March 2012
Volume 53, Issue 14
ARVO Annual Meeting Abstract  |   March 2012
The Transcription Factor Math5 is Involved in the Development of Only a Subset of iprgcs
Author Affiliations & Notes
  • Tiffany M. Schmidt
    Biology, Johns Hopkins University, Baltimore, Maryland
  • Catherine J. Sheely
    Biology, Johns Hopkins University, Baltimore, Maryland
  • Samer Hattar
    Biology, Johns Hopkins Univ, Baltimore, Maryland
  • Footnotes
    Commercial Relationships  Tiffany M. Schmidt, None; Catherine J. Sheely, None; Samer Hattar, None
  • Footnotes
    Support  NIH Grant GM076430
Investigative Ophthalmology & Visual Science March 2012, Vol.53, 4340. doi:
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      Tiffany M. Schmidt, Catherine J. Sheely, Samer Hattar; The Transcription Factor Math5 is Involved in the Development of Only a Subset of iprgcs. Invest. Ophthalmol. Vis. Sci. 2012;53(14):4340.

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      © ARVO (1962-2015); The Authors (2016-present)

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Purpose: : During eye development, a series of organized processes occur during which all retinal cell types arise from progenitor cells. Expression of various transcription factors at discrete timepoints in development leads to the differentiation of each retinal cell type. Math5 (Atoh7) is a basic helix-loop-helix proneural transcription factor that is necessary for mammalian RGC determination. However, recent results indicate that intrinsically photosensitive (ip) RGCs, which express the photopigment melanopsin and subserve predominantly non-image-forming functions, continue to be generated in the developing retina after Math5 is downregulated. This suggests that some ipRGCs might arise independently of Math5, and led us to examine the role of Math5 in the development of ipRGCs.

Methods: : We utilized a mouse line in which Cre-recombinase replaced the Math5 gene (Math5Cre) in conjunction with several Cre-dependent reporter lines to examine the proportion and projection patterns of ipRGCs that arise from the Math5 lineage.

Results: : Surprisingly, lineage tracing revealed that just 50% of melanopsin-immunopositive cells arise from the Math5 lineage. Despite this partial colabeling between Math5 lineage and ipRGCs, Math5 mutants, lacked 90-95% of both conventional RGCs as well as ipRGCs. To resolve this discrepancy, we investigated whether ipRGCs die secondarily in the absence of Math5 lineage RGCs. We crossed Math5 mutants with animals that lack cell death in neurons via elimination of the proapoptotic factor Bax (Bax-/-). In double knockout animals (Math5-/-; Bax-/-), we observe the expected doubling of surviving RGCs (10%) but observe a 6-fold greater proportion of ipRGCs (~60%) that remain in the Math5-/-; Bax-/- animals. This is in agreement with our lineage tracing data showing a larger proportion of ipRGCs than conventional RGCs are Math5-independent. Finally, we examined the projections of Math5 RGCs to various image-forming and non-image forming targets. We found that Math5 RGCs heavily innervate the suprachiasmatic nucleus (SCN), the structure responsible for driving mammalian circadian rhythms.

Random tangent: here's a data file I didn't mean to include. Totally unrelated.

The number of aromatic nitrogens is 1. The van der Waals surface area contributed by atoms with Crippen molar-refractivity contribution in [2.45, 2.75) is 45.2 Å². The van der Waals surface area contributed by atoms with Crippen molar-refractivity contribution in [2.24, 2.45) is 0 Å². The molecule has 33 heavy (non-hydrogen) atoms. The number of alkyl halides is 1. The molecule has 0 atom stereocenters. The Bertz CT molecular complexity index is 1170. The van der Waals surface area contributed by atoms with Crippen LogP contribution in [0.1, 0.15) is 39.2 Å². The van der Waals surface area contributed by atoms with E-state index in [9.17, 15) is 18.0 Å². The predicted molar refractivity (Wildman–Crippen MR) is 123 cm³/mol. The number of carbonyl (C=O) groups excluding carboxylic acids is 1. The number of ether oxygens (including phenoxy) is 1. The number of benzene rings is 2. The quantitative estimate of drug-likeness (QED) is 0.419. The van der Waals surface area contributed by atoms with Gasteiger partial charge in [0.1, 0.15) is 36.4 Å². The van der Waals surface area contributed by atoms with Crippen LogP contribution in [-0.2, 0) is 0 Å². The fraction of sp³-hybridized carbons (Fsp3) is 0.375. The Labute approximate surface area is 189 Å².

Conclusions: : Our lineage tracing suggests that approximately half of ipRGCs arise independently of Math5, and indicate that the near complete loss of ipRGCs in Math5 mutant animals is due to secondary cell death. Furthermore, the substantial innervation of the SCN suggests that Math5 lineage ipRGCs likely mediate circadian photoentrainment.

Keywords: retina: proximal (bipolar, amacrine, and ganglion cells) • development • photoreceptors 

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